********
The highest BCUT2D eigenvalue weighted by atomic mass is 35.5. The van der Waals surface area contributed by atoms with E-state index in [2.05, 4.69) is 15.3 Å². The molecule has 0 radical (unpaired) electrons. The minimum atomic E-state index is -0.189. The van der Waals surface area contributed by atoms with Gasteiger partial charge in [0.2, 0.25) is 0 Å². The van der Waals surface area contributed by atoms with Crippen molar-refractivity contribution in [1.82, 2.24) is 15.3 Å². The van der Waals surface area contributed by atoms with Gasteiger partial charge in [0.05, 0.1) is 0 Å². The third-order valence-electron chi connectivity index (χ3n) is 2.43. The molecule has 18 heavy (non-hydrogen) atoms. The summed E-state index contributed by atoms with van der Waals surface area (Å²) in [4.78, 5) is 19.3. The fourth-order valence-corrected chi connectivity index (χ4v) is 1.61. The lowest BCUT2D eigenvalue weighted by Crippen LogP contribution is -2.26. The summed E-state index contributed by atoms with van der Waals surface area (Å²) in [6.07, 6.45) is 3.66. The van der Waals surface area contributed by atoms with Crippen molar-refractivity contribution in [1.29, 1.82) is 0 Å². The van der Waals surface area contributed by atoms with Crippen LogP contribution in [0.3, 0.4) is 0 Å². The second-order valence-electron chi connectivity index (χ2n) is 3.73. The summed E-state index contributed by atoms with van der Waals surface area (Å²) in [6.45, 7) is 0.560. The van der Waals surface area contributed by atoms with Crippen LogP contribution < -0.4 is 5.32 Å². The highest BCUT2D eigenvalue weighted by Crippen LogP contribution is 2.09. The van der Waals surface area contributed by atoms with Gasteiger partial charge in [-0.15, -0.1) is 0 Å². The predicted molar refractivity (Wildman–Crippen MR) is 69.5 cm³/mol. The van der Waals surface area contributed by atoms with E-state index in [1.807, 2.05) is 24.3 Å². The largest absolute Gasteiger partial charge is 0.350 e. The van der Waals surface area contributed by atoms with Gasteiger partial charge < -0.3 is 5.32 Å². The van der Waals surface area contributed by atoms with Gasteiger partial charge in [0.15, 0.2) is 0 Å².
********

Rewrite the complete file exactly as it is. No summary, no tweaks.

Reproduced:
The highest BCUT2D eigenvalue weighted by atomic mass is 35.5. The van der Waals surface area contributed by atoms with E-state index in [2.05, 4.69) is 15.3 Å². The molecule has 0 radical (unpaired) electrons. The minimum atomic E-state index is -0.189. The van der Waals surface area contributed by atoms with Gasteiger partial charge in [0.2, 0.25) is 0 Å². The van der Waals surface area contributed by atoms with Crippen molar-refractivity contribution in [1.82, 2.24) is 15.3 Å². The van der Waals surface area contributed by atoms with Gasteiger partial charge in [0.05, 0.1) is 0 Å². The third-order valence-electron chi connectivity index (χ3n) is 2.43. The molecule has 18 heavy (non-hydrogen) atoms. The summed E-state index contributed by atoms with van der Waals surface area (Å²) in [4.78, 5) is 19.3. The fourth-order valence-corrected chi connectivity index (χ4v) is 1.61. The lowest BCUT2D eigenvalue weighted by Crippen LogP contribution is -2.26. The summed E-state index contributed by atoms with van der Waals surface area (Å²) in [6.07, 6.45) is 3.66. The van der Waals surface area contributed by atoms with Crippen molar-refractivity contribution in [1.29, 1.82) is 0 Å². The van der Waals surface area contributed by atoms with Crippen LogP contribution in [0.3, 0.4) is 0 Å². The second-order valence-electron chi connectivity index (χ2n) is 3.73. The summed E-state index contributed by atoms with van der Waals surface area (Å²) in [6.45, 7) is 0.560. The van der Waals surface area contributed by atoms with Crippen LogP contribution < -0.4 is 5.32 Å². The highest BCUT2D eigenvalue weighted by Crippen LogP contribution is 2.09. The van der Waals surface area contributed by atoms with Gasteiger partial charge in [-0.15, -0.1) is 0 Å². The predicted molar refractivity (Wildman–Crippen MR) is 69.5 cm³/mol. The van der Waals surface area contributed by atoms with E-state index in [1.807, 2.05) is 24.3 Å². The largest absolute Gasteiger partial charge is 0.350 e. The van der Waals surface area contributed by atoms with Gasteiger partial charge < -0.3 is 5.32 Å². The van der Waals surface area contributed by atoms with Gasteiger partial charge in [0.15, 0.2) is 0 Å².